A natural mechanism by which our cells kill the bacterium responsible for tuberculosis (TB) has been discovered by scientists at the Francis Crick Institute, which could help in the battle against antibiotic-resistant bacteria.
The findings, published in Cell Host & Microbe, could enable scientists to develop treatments for TB - one of the world's biggest health challenges - without the use of antibiotics, meaning that even antibiotic-resistant strains could be eliminated. The research was done in collaboration with scientists at the University of Oslo, the Max Planck Institute for Infection Biology in Germany and the Radboud Institute for Molecular Life Sciences in the Netherlands.
"We are trying to better understand how our cells kill the bacteria with the idea of boosting people's natural defences in conjunction with conventional therapies to overcome TB," says Maximiliano Gutierrez, Group Leader at the Francis Crick Institute, who led the study.
Immune cells called macrophages recognise and engulf Mycobacterium tuberculosis - the bacterium responsible for TB - securing it within tight-fitting internal compartments known as phagosomes.
But before enzymes and toxic products can enter the phagosome to kill the bacterium, M. tuberculosis often escapes by puncturing holes in the phagosome membrane and leaking into the cell. In doing so, M. tuberculosis kills the cell and then feeds on its nutrients.
By imaging the infection of cells with TB bacteria in real time, the team uncovered an innate mechanism that prevents M. tuberculosis from damaging phagosomes: the phagosomes are enlarged so that the bacterium can't easily reach and puncture holes in the membrane. This gives the cell enough time for bacteria-killing weapons to enter before the bacterium has a chance to escape.
"We have known for a while that tight and spacious phagosomes exist, but it is only now becoming clear why there are two types," says Laura Schnettger, the first author of the paper and former PhD student in Maximiliano's lab at the Crick.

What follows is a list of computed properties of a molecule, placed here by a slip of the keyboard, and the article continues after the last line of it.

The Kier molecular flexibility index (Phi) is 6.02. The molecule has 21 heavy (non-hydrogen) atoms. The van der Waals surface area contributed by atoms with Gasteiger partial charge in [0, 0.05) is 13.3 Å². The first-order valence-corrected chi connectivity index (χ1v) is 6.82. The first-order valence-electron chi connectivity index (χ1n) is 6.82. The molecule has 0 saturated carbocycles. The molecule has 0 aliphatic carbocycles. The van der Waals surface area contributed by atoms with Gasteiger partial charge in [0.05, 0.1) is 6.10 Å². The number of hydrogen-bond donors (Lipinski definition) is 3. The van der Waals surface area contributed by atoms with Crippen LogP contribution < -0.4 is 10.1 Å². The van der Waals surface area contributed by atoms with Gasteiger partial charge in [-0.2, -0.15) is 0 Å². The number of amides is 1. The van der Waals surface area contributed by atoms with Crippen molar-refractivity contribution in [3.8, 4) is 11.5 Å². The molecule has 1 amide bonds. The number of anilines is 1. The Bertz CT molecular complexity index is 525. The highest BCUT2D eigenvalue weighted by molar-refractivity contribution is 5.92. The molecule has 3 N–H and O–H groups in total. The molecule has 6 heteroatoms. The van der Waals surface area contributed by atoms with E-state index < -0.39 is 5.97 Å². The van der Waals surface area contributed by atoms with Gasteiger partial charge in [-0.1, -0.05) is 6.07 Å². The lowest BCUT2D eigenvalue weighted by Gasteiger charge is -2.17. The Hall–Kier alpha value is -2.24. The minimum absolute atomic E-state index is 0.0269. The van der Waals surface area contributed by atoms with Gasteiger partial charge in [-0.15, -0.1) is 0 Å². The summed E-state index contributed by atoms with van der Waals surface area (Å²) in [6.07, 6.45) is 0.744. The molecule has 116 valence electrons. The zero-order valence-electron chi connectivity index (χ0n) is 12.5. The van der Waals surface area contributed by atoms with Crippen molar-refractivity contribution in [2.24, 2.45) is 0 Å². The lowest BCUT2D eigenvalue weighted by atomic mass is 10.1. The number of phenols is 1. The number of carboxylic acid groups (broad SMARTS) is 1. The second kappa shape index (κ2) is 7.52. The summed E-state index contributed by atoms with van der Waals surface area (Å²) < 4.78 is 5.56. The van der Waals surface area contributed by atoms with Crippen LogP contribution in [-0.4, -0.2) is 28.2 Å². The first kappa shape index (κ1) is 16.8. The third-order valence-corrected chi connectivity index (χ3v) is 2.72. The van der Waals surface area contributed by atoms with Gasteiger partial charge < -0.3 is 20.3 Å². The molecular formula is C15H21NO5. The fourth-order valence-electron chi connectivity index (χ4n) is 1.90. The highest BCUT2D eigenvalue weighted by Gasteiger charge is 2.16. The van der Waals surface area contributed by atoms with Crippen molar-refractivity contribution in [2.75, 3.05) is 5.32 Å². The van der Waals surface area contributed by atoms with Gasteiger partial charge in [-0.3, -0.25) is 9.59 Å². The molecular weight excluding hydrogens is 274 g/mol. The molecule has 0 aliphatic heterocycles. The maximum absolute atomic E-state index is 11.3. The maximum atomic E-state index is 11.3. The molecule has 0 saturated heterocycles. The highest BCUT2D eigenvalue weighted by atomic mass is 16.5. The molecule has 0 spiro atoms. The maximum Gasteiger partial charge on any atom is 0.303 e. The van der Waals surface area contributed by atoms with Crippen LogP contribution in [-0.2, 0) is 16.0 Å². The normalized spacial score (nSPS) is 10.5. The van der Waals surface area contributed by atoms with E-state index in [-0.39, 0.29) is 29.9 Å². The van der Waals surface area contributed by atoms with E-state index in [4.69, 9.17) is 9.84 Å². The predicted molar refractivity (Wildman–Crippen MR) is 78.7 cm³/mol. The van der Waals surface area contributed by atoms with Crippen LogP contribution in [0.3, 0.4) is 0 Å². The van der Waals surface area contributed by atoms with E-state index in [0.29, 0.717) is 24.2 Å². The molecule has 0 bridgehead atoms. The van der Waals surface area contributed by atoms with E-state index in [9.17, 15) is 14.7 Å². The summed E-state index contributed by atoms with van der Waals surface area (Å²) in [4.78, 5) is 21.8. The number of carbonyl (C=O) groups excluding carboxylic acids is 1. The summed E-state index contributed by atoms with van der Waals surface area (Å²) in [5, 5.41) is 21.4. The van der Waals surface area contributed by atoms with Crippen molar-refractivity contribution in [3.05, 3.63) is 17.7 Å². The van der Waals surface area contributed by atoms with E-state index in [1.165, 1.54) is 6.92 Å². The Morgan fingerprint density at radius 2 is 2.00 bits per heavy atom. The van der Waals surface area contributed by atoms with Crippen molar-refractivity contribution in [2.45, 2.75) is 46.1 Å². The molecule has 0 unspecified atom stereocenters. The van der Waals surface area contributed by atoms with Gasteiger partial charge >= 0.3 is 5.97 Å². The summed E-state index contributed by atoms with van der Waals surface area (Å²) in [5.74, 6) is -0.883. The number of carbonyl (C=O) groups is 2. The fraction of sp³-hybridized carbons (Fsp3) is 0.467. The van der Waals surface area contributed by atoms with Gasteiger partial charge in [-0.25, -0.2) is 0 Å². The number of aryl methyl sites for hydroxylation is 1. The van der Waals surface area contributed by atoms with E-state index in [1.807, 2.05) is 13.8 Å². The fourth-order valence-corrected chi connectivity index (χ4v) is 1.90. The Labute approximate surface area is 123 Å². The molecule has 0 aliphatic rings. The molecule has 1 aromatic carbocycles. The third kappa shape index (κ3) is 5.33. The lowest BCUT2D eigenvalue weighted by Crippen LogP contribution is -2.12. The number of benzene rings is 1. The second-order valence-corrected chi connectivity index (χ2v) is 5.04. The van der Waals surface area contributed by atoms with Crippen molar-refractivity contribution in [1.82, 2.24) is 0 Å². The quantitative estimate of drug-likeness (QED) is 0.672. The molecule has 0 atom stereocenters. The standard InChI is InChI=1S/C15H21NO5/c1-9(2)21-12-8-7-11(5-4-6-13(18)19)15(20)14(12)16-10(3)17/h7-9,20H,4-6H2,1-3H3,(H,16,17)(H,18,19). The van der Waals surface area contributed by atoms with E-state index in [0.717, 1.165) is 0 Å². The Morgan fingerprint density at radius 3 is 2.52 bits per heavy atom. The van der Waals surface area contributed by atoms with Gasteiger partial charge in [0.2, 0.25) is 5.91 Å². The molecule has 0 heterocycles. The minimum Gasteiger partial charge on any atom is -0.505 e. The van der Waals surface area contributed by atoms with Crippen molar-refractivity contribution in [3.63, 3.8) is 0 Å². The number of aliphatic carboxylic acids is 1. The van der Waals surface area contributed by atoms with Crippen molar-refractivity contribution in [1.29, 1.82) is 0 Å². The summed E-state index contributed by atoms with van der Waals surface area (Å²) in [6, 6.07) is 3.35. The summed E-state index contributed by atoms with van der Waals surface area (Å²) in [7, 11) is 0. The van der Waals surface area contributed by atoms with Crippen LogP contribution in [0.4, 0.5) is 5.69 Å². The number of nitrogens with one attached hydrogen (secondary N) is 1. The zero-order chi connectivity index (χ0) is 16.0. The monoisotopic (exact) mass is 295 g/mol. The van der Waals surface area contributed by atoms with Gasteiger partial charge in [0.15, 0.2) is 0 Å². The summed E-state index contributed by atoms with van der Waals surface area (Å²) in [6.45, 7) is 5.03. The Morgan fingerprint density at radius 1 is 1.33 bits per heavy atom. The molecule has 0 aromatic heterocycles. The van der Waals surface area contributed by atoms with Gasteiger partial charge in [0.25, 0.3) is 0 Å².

By tagging different components in the macrophage with fluorescent markers, the team were able to see the enlarging of M. tuberculosis-containing phagosomes in real time under the microscope. They observed that M. tuberculosis failed to escape from these enlarged membrane sacs and that antibacterial components were delivered more efficiently.
The team discovered that when macrophages are set to work engulfing M. tuberculosis, a protein known as Rab20 delivers additional membrane material to M. tuberculosis-containing phagosomes to enlarge them.
"If you think of a cell as a city with lots of different types of transport then Rab proteins are the master regulators of public transport. They tell components in a cell where to go," explains Maximiliano. "Rab20 directs more membrane to the phagosome, enlarging it and preventing the bacteria from getting out."
The team also analysed the typical coughed-up material from human patients with active TB. They found that these patients had more Rab20 in their body than people without TB, supporting the idea that Rab20 is important in fighting the TB infection.
"A very high proportion of people that are likely exposed to M. tuberculosis, are able to clear the infection without developing full-blown TB," says Maximiliano. "It is possible that the body's natural mechanism to enlarge phagosomes plays a part in this."
"The capture and escape of M. tuberculosis in cells is a highly dynamic process, so the only way you can understand what is going on is to image cells in real time at very high resolution. We are one of the few labs in the world that can perform long-term live cell imaging at sub-cellular resolution with the safety infrastructure required to work with a life-threatening bacterium."